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The photons can lose energy when they bounce off things, but the effect is usually only noticeable when the things are small.http://en.wikipedia.org/wiki/Compton_scattering
why not consider light as a screw/tornado action instead of a wave? & how might clockwise & counterclockwise effect?
Let us summarise it then. As something have a 'elastic collision' it has the same momentum going 'away' from whatever it collided with, as it had when going towards it, as I get it?
I don't get that first part at all JP? And 'magnitude' here I presume to be a statement of that 'kinetic energy'.
What I'm not getting are definitions in where you expect the kinetic energy belonging to a colliding particle to be the same before as after a collision?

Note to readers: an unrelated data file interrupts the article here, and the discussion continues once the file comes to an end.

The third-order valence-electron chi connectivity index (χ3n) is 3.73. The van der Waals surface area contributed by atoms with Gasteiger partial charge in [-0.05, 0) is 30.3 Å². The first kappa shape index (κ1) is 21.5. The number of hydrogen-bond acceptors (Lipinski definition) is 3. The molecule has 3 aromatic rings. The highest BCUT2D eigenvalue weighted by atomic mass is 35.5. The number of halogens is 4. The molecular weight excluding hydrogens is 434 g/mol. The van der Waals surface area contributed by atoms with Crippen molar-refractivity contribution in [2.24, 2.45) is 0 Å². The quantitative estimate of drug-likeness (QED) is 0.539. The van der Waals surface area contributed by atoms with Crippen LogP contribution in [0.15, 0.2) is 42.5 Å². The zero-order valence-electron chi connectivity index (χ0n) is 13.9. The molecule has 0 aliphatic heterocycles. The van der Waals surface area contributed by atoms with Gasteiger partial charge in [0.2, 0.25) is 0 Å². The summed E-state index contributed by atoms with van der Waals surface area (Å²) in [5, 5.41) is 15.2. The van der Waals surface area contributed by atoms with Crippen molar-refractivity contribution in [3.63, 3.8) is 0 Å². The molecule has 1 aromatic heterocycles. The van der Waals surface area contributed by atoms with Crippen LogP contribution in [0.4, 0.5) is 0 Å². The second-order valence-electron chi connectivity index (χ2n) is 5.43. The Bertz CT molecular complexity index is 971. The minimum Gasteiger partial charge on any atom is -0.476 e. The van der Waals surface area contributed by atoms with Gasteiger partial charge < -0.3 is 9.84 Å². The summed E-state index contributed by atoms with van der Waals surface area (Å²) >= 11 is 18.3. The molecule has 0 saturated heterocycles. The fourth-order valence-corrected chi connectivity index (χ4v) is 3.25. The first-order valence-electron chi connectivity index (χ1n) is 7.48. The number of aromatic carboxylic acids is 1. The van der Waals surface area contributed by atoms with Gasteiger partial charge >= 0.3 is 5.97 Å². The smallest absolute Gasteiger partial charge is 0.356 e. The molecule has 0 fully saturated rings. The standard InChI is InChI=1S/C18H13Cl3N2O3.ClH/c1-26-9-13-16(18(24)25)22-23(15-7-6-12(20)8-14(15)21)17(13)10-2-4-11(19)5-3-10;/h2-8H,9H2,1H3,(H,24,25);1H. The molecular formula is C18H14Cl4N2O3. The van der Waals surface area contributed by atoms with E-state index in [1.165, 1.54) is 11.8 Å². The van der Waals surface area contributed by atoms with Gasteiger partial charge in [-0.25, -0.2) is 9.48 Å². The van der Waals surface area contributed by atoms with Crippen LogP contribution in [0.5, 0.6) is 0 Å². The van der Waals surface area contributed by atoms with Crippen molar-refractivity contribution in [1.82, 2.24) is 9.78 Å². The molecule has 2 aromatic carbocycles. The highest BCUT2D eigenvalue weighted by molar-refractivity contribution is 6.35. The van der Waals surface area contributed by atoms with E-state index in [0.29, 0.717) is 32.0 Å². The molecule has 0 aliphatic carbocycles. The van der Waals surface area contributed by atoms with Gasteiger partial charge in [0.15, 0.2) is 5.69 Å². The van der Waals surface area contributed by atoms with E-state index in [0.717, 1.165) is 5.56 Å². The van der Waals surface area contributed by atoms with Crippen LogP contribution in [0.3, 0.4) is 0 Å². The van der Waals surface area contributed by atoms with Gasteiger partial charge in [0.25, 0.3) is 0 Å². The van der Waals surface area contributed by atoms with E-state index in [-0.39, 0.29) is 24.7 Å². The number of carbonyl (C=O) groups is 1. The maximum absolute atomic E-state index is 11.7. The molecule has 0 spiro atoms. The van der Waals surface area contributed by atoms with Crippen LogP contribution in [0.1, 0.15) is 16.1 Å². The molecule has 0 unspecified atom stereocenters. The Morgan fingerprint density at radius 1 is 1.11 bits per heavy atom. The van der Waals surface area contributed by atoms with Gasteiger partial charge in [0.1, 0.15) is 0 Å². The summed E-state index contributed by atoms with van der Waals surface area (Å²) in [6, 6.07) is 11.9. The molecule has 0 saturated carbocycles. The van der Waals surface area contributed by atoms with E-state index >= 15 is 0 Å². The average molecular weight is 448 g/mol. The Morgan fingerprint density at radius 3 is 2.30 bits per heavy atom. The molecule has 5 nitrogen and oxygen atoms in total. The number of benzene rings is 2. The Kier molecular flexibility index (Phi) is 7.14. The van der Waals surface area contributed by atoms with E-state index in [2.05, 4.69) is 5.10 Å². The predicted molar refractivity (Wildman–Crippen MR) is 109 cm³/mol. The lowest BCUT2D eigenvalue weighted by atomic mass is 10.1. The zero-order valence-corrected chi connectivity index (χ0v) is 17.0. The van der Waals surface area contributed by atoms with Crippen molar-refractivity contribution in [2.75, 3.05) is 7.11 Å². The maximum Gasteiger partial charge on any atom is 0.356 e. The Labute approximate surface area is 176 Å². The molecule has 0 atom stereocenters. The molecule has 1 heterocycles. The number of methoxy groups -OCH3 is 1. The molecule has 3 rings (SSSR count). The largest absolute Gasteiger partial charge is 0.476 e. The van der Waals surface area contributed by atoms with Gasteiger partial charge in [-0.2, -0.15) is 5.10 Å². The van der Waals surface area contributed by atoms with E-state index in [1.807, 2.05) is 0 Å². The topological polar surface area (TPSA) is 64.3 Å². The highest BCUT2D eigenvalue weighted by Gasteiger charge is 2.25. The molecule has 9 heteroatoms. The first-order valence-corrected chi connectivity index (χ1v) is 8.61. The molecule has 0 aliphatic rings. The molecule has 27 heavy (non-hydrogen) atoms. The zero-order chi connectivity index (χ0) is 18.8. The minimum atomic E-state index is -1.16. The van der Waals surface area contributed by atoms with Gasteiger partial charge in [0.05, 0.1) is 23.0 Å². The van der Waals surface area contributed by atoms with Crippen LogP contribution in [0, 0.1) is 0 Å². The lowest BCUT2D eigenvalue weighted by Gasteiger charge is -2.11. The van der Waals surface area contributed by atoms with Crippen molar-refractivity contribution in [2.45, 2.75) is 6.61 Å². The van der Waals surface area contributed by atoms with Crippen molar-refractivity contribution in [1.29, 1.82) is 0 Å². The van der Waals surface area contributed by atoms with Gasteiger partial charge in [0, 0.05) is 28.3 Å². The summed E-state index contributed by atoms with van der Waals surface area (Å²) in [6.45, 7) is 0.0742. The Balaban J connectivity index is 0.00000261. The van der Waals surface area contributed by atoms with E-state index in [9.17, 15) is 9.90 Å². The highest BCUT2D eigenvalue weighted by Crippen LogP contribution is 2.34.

At some scale I think everything is balanced against everything, like a ever spreading sphere of relations, and if it is so then even very small differences will build up, as I guess that is
Yeah, that's a other one I'm wondering about. The conversation laws define it as transformations, nothing ever getting 'lost'. Entropy seems to defines a ground state as 'heat' ? If I got it right. But for every transformation, if we assume some logic chain from 'high energies' to 'low energies' there seems to me to be something irrecoverably lost? Would that be radiation? And if so, at what time scale does it disappear? The last one sounds weird, especially as I'm not that happy any more over 'virtual particles' but as 'energy tags down', what is it 'tagging down'?
Yeah, it's vague. But it's a valid question.
Ah, just meaning a 'interaction' So let's see, we got three ways of a 'interaction' then?
That one you should expand on JP.And you're treating it as a 'system'. It's somewhat of a paradigm shift from treating it as objects 'interacting', isn't it? Not that I see it as wrong, actually I'm thinking along similar lines myself in my totally unscientific way discussing all interactions/outcomes as definitions from where and how we measure.